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Apple appeals US trade ban on Apple Watches

Apple has now argued before a US appeals court that the ITC's US ban on Apple Watches with the pulse oximetry feature should be overturned.

The company has been involved in a patent dispute with medical technology company Masimo for over a year. The case, which doesn't affect previous Apple Watch models, claimed that Apple copied patented Masimo technology in its implementation of the blood oxygen detection feature in Apple's two most recent models.

Apple's appeal

The US Court of Appeals has finally returned to the case between Apple and Masimo to hear Apple's appeal of the ITC ruling as of April 5th. The company told the court that Masimo's victory with the ITC was based on two flawed claims: the validity of Masimo's affected patents, and that Masimo claimed it was making competing products.

At the hearing, Apple told the court that Masimo's patents on the blood-oxygen measuring technology were invalid. Attorneys for Apple also said that it has evidence Masimo's claims of plans for a competing product at the time of original case in 2021 were "purely hypothetical," with Masimo not having invested any funds into making such a product.

"The International Trade Commission exceeded its statutory authority by issuing an injunction in a case where the requisite domestic industry' was non-existent," Apple said in its court filing.

The ITC decision was also flawed by based on "substantively defective" patent judgements, Apple said, some of which have since been invalidated. Masimo updated its original pulse oximetry patents "six days after Watch's launch," which were "manifestly written to ensnare Apple's new Watch," Apple has claimed.

Masimo ultimately had to admit that its claims of developing its own smartwatch were based on CAD drawings. No such item existed at the time of the case, and thus the ITC overstepped its authority.

Masimo will have an opportunity to rebut Apple's claims in the appeals filing. Apple could win relief on any one of the various charges against the original ITC ruling, but the fact that Masimo had no competing product might be Apple's strongest argument.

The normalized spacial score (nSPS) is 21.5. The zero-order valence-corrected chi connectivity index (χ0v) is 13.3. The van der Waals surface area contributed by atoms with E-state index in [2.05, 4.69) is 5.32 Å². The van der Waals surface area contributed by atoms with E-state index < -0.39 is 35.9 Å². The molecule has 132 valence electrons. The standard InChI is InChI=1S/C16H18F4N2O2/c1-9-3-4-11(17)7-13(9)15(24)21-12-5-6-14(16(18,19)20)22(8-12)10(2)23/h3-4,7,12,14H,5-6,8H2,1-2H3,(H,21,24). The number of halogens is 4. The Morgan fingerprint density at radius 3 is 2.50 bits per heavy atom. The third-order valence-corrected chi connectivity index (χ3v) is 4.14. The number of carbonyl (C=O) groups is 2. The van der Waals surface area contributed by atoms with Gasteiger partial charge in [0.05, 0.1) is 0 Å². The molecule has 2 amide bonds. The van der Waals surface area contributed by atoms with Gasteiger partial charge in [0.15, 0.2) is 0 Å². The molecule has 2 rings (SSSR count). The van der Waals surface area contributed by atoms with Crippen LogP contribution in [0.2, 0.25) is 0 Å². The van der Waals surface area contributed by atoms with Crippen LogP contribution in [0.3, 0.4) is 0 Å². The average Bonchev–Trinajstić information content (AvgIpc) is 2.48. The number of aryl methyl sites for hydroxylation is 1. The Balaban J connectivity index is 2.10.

The case so far

The US branch of the International Trade Commission ruled in favor of Masimo at the beginning of 2023, but Apple launched a federal lawsuit to prevent a ban. A mistrial occurred when jurors could not reach a unanimous verdict.

Apple appealed to the White House to overturn the ITC ban, but ultimately the administration chose not to do so. Just days before Christmas, Apple halted sales of the two latest models in the US to comply with the ITC decision.

Three days after the ban began, Apple convinced the US Court of Appeals to temporarily put the ITC ban on hold. As the court case continued, the US Customs and Border Protection made a determination that simply disabling the disputed feature would be sufficient to nullify the ITC's ban.

In mid-January, with the court's temporary hold on the ban expiring, Apple disabled the pulse oximetry feature on the latest Apple Watch models. This allowed sales in the US to continue.

By disabling the feature via a software update, Apple could turn the feature back on when and if it gets a favorable court ruling. Masimo's patent on the disputed technology expires in August of 2028.